The “U” in HIFU stands for ultrasound, meaning therapeutic sound waves, which are basically higher-power diagnostic sound waves. The energy wave must pass through a medium, which is the human tissue. Most of the HIFU machines use a piezoelectric crystal to create amplified sound waves that are then targeted at a focal point. The focused sound energy creates thermal coagulation—coagulative necrosis. Our target tissue temperature runs in the low 90s centigrade. There are also secondary effects including mechanical disruption and immunologic responses. Similar to cryotherapy, the actual response is multimodal, but primarily thermal-created coagulative necrosis.
Yes, they need to be asleep and motionless. We did do the procedures under continuous spinal anesthesia about 15 years ago. Most importantly, you need to target well so patients can’t be moving. With cryotherapy and brachytherapy, the prostate shifting is lessened somewhat by the needles. With HIFU, patient movement is an issue.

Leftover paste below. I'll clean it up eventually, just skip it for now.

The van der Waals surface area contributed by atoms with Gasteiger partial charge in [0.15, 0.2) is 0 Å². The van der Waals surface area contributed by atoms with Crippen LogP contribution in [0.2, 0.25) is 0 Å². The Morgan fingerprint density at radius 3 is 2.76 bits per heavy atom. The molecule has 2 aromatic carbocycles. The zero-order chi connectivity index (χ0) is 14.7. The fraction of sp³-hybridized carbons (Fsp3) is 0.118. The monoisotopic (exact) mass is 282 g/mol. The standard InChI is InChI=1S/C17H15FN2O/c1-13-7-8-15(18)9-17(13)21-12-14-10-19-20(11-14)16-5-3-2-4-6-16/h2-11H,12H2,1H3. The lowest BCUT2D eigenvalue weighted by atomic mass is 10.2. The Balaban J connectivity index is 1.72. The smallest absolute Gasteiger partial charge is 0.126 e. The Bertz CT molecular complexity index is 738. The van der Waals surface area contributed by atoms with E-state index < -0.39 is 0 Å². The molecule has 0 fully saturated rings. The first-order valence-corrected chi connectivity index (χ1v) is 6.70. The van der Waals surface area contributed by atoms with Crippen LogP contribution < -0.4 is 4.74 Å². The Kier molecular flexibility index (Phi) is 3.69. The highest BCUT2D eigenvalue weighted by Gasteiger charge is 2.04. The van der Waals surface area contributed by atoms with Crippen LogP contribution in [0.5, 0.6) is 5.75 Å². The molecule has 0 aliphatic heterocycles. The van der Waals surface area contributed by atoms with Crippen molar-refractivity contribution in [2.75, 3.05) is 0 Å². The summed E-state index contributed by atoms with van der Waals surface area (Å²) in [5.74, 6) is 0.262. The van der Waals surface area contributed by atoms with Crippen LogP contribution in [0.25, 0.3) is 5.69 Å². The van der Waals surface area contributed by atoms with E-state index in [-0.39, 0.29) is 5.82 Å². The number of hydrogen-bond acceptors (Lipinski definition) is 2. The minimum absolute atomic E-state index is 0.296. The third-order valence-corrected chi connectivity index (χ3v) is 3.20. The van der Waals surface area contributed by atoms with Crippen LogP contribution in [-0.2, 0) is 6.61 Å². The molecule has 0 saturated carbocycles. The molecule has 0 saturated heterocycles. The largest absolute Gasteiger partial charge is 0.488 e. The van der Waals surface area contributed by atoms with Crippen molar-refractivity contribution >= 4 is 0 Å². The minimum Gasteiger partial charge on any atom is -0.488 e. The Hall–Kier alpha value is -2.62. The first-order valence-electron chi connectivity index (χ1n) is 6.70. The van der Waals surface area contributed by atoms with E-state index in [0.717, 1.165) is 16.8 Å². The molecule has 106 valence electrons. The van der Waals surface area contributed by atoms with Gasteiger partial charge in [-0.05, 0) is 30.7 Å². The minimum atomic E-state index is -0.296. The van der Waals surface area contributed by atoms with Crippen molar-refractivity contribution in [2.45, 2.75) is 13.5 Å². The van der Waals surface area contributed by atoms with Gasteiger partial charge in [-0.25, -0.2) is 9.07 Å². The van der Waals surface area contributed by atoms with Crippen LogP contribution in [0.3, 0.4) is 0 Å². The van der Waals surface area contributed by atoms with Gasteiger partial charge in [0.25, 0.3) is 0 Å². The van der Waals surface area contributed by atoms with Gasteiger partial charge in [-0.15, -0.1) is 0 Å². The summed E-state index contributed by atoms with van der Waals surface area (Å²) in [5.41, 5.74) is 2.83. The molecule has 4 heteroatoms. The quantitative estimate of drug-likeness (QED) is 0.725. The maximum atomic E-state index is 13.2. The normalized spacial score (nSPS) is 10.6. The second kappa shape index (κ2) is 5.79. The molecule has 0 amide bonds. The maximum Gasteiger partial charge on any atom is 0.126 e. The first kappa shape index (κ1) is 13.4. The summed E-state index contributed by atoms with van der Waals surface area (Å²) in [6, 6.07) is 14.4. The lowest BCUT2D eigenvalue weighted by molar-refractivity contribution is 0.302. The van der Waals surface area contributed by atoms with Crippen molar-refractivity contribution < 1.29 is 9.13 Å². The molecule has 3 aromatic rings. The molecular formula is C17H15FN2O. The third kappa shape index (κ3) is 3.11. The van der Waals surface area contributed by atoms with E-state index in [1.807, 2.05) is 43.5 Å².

In the United States, there are currently four ultrasound based devices. Over 90% of cases are done with the Sonablate 500. That’s the device that came along in the 1980s in this country and was also sold in Asia and Europe. EDAP TMS, a French company, markets the Ablatherm and, more recently, the Focal One. There’s the INSIGHTEC ExAblate, which the FDA approved in the past for conditions such as bone metastasis and fibroids. The most recent addition is the Profound Medical TULSA-PRO, which is an in-gantry MRI-guided device that delivers thermal ultrasound from a device within the urethra. It is radially directed from a urethral transducer, so not technically focused.
There are technical limitations, safety limitations, prostate limitations, and cancer limitations. In terms of technical limitations, you have to be able to get the sound to target. For example, the Ablatherm and Sonablate devices, have AP height limitations due to focal length. For the commonly used Sonablate, you’re able to treat about 3.4 to 4 cm away.